With Saturday marking the 10-year anniversary of Sheikh Mansour bin Zayed Al Nahyan’s purchase of the club for £210 million, City’s aspirations over the past decade have grown significantly.
After witnessing City win three Premier League titles in that span, including last season’s triumph, Al Mubarak believes the next step for the club will be a European crown.
“The short answer is, yes we should win it [Champions League] in the next 10 years, and obviously sooner rather than later,” Al Mubarak told ESPN FC. “But it’s hard.
“It took Barcelona almost 50 years to win their first Champions League – it’s a very difficult competition and what makes it even more difficult for English teams is the competition in the Premier League. We have the disadvantage of having to play an incredibly difficult game every weekend. Not all the competition we face in the Champions League has that.
“Every game [in the Premier League] is absolutely difficult, home or away. That’s a fact. It’s real. You can go to any of last season’s bottom three and they are very difficult games. That’s the beauty of this league, but also puts a huge toll – physically and mentally – on those teams competing for the Champions League.”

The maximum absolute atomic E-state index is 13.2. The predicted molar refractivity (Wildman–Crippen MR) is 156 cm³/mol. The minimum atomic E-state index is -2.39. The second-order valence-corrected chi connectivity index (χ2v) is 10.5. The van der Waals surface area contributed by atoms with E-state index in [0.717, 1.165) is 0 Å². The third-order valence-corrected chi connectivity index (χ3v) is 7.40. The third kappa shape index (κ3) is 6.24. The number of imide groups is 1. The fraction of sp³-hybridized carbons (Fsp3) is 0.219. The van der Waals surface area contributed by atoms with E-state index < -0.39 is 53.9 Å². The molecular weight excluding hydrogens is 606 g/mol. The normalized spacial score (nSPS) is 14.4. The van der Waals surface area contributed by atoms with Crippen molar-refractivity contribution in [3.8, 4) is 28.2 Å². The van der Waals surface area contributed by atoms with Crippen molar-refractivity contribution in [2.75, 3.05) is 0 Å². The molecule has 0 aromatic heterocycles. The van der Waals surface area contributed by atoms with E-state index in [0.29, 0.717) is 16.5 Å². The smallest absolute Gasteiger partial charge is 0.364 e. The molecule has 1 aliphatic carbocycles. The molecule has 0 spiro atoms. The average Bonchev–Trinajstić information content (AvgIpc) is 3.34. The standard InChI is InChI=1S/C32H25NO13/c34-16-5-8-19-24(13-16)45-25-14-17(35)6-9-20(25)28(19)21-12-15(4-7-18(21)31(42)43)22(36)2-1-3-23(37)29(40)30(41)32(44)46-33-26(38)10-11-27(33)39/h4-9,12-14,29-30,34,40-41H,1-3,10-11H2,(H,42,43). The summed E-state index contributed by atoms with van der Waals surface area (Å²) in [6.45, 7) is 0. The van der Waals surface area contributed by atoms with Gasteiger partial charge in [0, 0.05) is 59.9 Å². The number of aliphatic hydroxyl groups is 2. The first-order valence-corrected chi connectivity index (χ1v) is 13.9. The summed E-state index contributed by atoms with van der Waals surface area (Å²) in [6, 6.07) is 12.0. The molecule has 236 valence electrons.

City have reached the Round of 16 in the Champions League five straight years, including a semi-final exit in 2016 and a quarter-final loss this year.
While they’ve yet to break through in the competition, they’ve fared much better domestically. However, Al Mubarak has a hard time seeing the club reach similar heights as Alex Ferguson’s Manchester United in that regard.
“The dominance that United had, of 13 titles in 20 years, is almost impossible to do in the modern game,” he said. “It is too competitive, too difficult, and that’s the beauty of the Premier League.
“Italy is different, with one team dominating, and it is unfortunate for that league. Germany is the same. You have two or three competitors in each league, but a very dominant No1.
“The Spanish league has three teams competing, but in reality two who can win it year in and year out, but the Premier League – just look at the past three champions.